Silver lining for Malaysian job market

Gan Bock Herm, country manager of JobStreet Malaysia.

Gan Bock Herm, country manager of JobStreet Malaysia.

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On June 15, the Department of Statistics Malaysia revealed that Malaysia’s unemployment rate spiked to 5% in April, the highest in three decades, due to the effects of the Movement Control Order (MCO).

Gan Bock Herm, country manager of JobStreet Malaysia has already seen the effects of this on its online platform, which acts as a barometer for the market at large. He says there has been a decline in visitor count and new job postings since the MCO began.

“We believe that Malaysia will face an issue with unemployment over the next 12 months as more companies and jobs are being impacted,” says Gan.

“As this is a health-related issue, jobs that involve close contact [with others] such as restaurants, tourism, and travel sectors have been most impacted,” he says.

However, has witnessed a substantial increase in the number of visits, applications and jobs postings on the online platform since the start of the Conditional Movement Control Order (CMCO) announced in early May, which hints at a recovering job market.

“Despite the economic adversity brought about by COVID-19 containment measures, assessment of the search data on the JobStreet platform shows that some industries are still actively hiring,” he says.

These include the banking and financial services, retail and healthcare industries. Gan explains that the sharp increase in demand for talent in these industries is driven by the need for people with relevant experience and skill sets as companies look to adopt new business models and embark on their digital transformation journeys.

He adds that there has been a 250% surge in searches for software-related roles. Basically, the most sought-after jobs are in the information technology, software and manufacturing industries, he says.

“Software-related roles experienced the highest growth in searches, while IT and manufacturing roles posted a 40% growth during this COVID-19 crisis. The food and beverage (F&B) and consumer products industries posted a 112% and 9% growth in job applications respectively, involving roles in sales, e-commerce, customer service and graphic design,” says Gan.

“The COVID-19 crisis has made industries and businesses rethink the way they do business with an increased focus in digitising business operations. The growth in search and applications involve roles that can be remotely executed through technology infrastructure.”

According to Gan, Generation X and Y workers still make up the majority of the entire job market despite the recent market movements, making up 45% and 40% of the working population respectively.

He explains that this is because these two generations have had the experience of working throughout the 2007-2009 global financial crisis, and they are also the generations of talent comfortable working with new technology.

However, Gan maintains that millennials still have a place within the workforce, as they have greater confidence in using new media such as social media, which adds value to an organisation.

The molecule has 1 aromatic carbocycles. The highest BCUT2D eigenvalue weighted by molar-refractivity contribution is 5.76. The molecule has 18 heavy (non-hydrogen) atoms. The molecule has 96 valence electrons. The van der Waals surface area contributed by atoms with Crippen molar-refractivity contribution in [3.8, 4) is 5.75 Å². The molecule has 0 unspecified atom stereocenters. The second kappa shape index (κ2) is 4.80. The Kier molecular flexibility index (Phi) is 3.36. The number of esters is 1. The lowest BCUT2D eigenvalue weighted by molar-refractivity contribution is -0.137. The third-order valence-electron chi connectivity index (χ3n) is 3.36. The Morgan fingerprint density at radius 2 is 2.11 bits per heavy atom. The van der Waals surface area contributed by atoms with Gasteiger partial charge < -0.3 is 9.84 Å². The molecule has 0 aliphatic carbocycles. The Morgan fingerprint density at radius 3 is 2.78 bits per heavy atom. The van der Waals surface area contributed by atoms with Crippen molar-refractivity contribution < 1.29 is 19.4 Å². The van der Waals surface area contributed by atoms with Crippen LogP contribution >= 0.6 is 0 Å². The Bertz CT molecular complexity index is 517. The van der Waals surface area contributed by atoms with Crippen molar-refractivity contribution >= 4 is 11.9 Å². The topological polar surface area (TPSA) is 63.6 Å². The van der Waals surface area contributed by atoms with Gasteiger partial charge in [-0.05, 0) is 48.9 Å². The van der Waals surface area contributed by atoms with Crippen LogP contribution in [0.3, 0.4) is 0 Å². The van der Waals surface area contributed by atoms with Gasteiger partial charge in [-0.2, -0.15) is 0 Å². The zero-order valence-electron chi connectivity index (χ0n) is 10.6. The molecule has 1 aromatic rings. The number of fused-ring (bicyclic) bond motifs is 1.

“The careful combination of skills and experiences from these generations of talent will better position organisations to rebuild business revenue as we emerge from the MCO,” says Gan.

According to Gan, one of the effects of the pandemic on recruitment is the digitisation of the process, whereby interviews, assessments and hiring are done remotely.

“Human resource personnel would need to equip themselves with the relevant skills to conduct these processes seamlessly,” he points out.

Gan adds that the pandemic has also resulted in companies rethinking the way they do business and candidates upskilling themselves to adapt to the evolving job market. “The advent of the internet age has also made working remotely a viable option, and the COVID-19 pandemic has made this the only option for certain roles.”

He says this has sparked a demand for digitally-savvy hires, a point that is further supported by a recent study conducted by JobStreet, The Law of Attraction which indicates that job seekers need to have skills revolving around digital fluency.

“For example, organisations would value proficiency with third-party service tools such as customer relationship management (CRM) software and social media for a customer service job. For someone in a marketing position, knowing how to sell and manage digital content is another highly valued skill,” says Gan.

“This kind of adaptation also applies to the recruitment process as well, so it is important that candidates polish up their digital interview skills. This includes common sense preparedness. such as making sure that their technology works by doing sound checks, testing the internet connection speed or even finding your best angle to get natural light so that your face is well-lit during the interview.”

“While the COVID-19 situation is progressively improving, we expect that challenges in the job market will remain for the foreseeable future. Businesses will need to continue to innovate and optimise their recruitment practices to ensure that they identify the right talent for their workforce. Candidates will also need to continuously adapt to the evolving job market to ensure that they remain relevant.“